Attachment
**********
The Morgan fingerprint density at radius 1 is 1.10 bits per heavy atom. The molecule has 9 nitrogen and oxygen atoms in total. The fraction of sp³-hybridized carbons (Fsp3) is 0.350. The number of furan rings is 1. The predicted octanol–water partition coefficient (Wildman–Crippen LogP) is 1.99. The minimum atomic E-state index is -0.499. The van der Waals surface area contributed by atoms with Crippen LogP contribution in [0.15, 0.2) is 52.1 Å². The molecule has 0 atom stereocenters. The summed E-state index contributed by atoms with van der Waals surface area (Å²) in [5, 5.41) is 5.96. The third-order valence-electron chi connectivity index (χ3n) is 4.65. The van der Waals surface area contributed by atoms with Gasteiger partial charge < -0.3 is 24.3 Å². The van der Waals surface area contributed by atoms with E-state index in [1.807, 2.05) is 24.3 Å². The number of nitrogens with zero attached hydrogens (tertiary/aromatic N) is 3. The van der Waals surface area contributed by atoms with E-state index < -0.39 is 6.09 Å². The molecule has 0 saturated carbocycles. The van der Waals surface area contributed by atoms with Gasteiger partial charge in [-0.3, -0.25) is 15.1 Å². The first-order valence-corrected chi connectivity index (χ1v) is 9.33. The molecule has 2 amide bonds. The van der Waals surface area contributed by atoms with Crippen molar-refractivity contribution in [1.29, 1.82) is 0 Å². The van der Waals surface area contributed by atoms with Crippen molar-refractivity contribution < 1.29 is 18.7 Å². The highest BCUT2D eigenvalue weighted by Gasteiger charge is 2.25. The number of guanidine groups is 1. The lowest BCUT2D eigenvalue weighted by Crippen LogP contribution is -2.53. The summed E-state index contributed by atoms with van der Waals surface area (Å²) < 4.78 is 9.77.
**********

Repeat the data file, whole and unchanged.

The Morgan fingerprint density at radius 1 is 1.10 bits per heavy atom. The molecule has 9 nitrogen and oxygen atoms in total. The fraction of sp³-hybridized carbons (Fsp3) is 0.350. The number of furan rings is 1. The predicted octanol–water partition coefficient (Wildman–Crippen LogP) is 1.99. The minimum atomic E-state index is -0.499. The van der Waals surface area contributed by atoms with Crippen LogP contribution in [0.15, 0.2) is 52.1 Å². The molecule has 0 atom stereocenters. The summed E-state index contributed by atoms with van der Waals surface area (Å²) in [5, 5.41) is 5.96. The third-order valence-electron chi connectivity index (χ3n) is 4.65. The van der Waals surface area contributed by atoms with Gasteiger partial charge < -0.3 is 24.3 Å². The van der Waals surface area contributed by atoms with E-state index in [1.807, 2.05) is 24.3 Å². The number of nitrogens with zero attached hydrogens (tertiary/aromatic N) is 3. The van der Waals surface area contributed by atoms with E-state index < -0.39 is 6.09 Å². The molecule has 0 saturated carbocycles. The van der Waals surface area contributed by atoms with Gasteiger partial charge in [-0.3, -0.25) is 15.1 Å². The first-order valence-corrected chi connectivity index (χ1v) is 9.33. The molecule has 2 amide bonds. The van der Waals surface area contributed by atoms with Crippen molar-refractivity contribution in [1.29, 1.82) is 0 Å². The van der Waals surface area contributed by atoms with Crippen molar-refractivity contribution < 1.29 is 18.7 Å². The highest BCUT2D eigenvalue weighted by Gasteiger charge is 2.25. The number of guanidine groups is 1. The lowest BCUT2D eigenvalue weighted by Crippen LogP contribution is -2.53. The summed E-state index contributed by atoms with van der Waals surface area (Å²) < 4.78 is 9.77.